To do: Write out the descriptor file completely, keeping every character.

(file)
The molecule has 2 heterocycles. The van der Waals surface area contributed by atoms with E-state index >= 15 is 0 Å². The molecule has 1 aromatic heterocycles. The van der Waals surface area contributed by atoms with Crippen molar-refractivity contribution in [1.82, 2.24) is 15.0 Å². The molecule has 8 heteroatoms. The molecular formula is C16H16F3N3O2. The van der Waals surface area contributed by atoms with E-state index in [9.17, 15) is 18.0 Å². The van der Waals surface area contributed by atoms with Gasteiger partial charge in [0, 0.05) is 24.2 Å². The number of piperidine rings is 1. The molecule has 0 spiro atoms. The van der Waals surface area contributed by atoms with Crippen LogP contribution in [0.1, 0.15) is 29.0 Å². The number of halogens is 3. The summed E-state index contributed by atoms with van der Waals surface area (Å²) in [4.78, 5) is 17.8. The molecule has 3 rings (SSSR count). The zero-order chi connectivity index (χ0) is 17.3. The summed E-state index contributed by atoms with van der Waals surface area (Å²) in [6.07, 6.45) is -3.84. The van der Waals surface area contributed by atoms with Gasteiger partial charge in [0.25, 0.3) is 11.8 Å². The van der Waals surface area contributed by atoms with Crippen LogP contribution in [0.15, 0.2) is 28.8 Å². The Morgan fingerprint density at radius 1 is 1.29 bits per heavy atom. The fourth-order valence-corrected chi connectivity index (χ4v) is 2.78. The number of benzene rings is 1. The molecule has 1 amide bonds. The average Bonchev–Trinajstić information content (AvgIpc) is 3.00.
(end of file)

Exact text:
The molecule has 2 heterocycles. The van der Waals surface area contributed by atoms with E-state index >= 15 is 0 Å². The molecule has 1 aromatic heterocycles. The van der Waals surface area contributed by atoms with Crippen molar-refractivity contribution in [1.82, 2.24) is 15.0 Å². The molecule has 8 heteroatoms. The molecular formula is C16H16F3N3O2. The van der Waals surface area contributed by atoms with E-state index in [9.17, 15) is 18.0 Å². The van der Waals surface area contributed by atoms with Gasteiger partial charge in [0, 0.05) is 24.2 Å². The number of piperidine rings is 1. The molecule has 0 spiro atoms. The van der Waals surface area contributed by atoms with Crippen LogP contribution in [0.1, 0.15) is 29.0 Å². The number of halogens is 3. The summed E-state index contributed by atoms with van der Waals surface area (Å²) in [4.78, 5) is 17.8. The molecule has 3 rings (SSSR count). The zero-order chi connectivity index (χ0) is 17.3. The summed E-state index contributed by atoms with van der Waals surface area (Å²) in [6.07, 6.45) is -3.84. The van der Waals surface area contributed by atoms with Gasteiger partial charge in [0.25, 0.3) is 11.8 Å². The van der Waals surface area contributed by atoms with Crippen LogP contribution in [0.15, 0.2) is 28.8 Å². The Morgan fingerprint density at radius 1 is 1.29 bits per heavy atom. The fourth-order valence-corrected chi connectivity index (χ4v) is 2.78. The number of benzene rings is 1. The molecule has 1 amide bonds. The average Bonchev–Trinajstić information content (AvgIpc) is 3.00.